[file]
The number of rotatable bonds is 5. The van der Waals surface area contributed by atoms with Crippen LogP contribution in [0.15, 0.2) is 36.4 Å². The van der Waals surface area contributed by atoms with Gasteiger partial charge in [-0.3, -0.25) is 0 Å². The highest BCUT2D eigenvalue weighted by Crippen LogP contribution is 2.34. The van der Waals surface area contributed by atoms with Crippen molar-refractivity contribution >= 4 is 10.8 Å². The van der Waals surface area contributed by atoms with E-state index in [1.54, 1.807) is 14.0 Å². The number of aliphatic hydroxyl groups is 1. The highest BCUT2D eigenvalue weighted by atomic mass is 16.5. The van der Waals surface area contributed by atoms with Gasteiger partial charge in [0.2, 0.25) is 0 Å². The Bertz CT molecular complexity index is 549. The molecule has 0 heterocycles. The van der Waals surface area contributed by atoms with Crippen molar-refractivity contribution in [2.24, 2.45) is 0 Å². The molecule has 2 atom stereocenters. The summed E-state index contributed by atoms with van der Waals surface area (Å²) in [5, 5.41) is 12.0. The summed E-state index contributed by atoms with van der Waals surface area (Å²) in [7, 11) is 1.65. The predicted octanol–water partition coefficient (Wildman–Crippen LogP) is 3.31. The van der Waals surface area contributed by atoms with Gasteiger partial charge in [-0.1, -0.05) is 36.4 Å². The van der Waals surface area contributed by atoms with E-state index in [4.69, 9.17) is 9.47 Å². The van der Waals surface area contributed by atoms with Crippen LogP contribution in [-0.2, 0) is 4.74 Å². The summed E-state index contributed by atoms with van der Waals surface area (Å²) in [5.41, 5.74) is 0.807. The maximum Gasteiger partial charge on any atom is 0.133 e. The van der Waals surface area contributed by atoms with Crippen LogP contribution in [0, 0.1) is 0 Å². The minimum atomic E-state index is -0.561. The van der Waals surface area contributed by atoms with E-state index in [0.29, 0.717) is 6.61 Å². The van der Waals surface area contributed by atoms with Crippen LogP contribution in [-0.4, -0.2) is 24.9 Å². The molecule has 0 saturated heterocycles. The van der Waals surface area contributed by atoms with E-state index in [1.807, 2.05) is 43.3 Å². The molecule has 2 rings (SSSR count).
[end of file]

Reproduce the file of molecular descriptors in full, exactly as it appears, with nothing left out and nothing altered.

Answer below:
The number of rotatable bonds is 5. The van der Waals surface area contributed by atoms with Crippen LogP contribution in [0.15, 0.2) is 36.4 Å². The van der Waals surface area contributed by atoms with Gasteiger partial charge in [-0.3, -0.25) is 0 Å². The highest BCUT2D eigenvalue weighted by Crippen LogP contribution is 2.34. The van der Waals surface area contributed by atoms with Crippen molar-refractivity contribution >= 4 is 10.8 Å². The van der Waals surface area contributed by atoms with E-state index in [1.54, 1.807) is 14.0 Å². The number of aliphatic hydroxyl groups is 1. The highest BCUT2D eigenvalue weighted by atomic mass is 16.5. The van der Waals surface area contributed by atoms with Gasteiger partial charge in [0.2, 0.25) is 0 Å². The Bertz CT molecular complexity index is 549. The molecule has 0 heterocycles. The van der Waals surface area contributed by atoms with Crippen molar-refractivity contribution in [2.24, 2.45) is 0 Å². The molecule has 2 atom stereocenters. The summed E-state index contributed by atoms with van der Waals surface area (Å²) in [5, 5.41) is 12.0. The summed E-state index contributed by atoms with van der Waals surface area (Å²) in [7, 11) is 1.65. The predicted octanol–water partition coefficient (Wildman–Crippen LogP) is 3.31. The van der Waals surface area contributed by atoms with Gasteiger partial charge in [-0.1, -0.05) is 36.4 Å². The van der Waals surface area contributed by atoms with E-state index in [4.69, 9.17) is 9.47 Å². The van der Waals surface area contributed by atoms with Crippen LogP contribution in [-0.2, 0) is 4.74 Å². The summed E-state index contributed by atoms with van der Waals surface area (Å²) in [5.41, 5.74) is 0.807. The maximum Gasteiger partial charge on any atom is 0.133 e. The van der Waals surface area contributed by atoms with Crippen LogP contribution in [0, 0.1) is 0 Å². The minimum atomic E-state index is -0.561. The van der Waals surface area contributed by atoms with E-state index in [0.29, 0.717) is 6.61 Å². The van der Waals surface area contributed by atoms with Crippen LogP contribution in [-0.4, -0.2) is 24.9 Å². The molecule has 0 saturated heterocycles. The van der Waals surface area contributed by atoms with E-state index in [1.807, 2.05) is 43.3 Å². The molecule has 2 rings (SSSR count).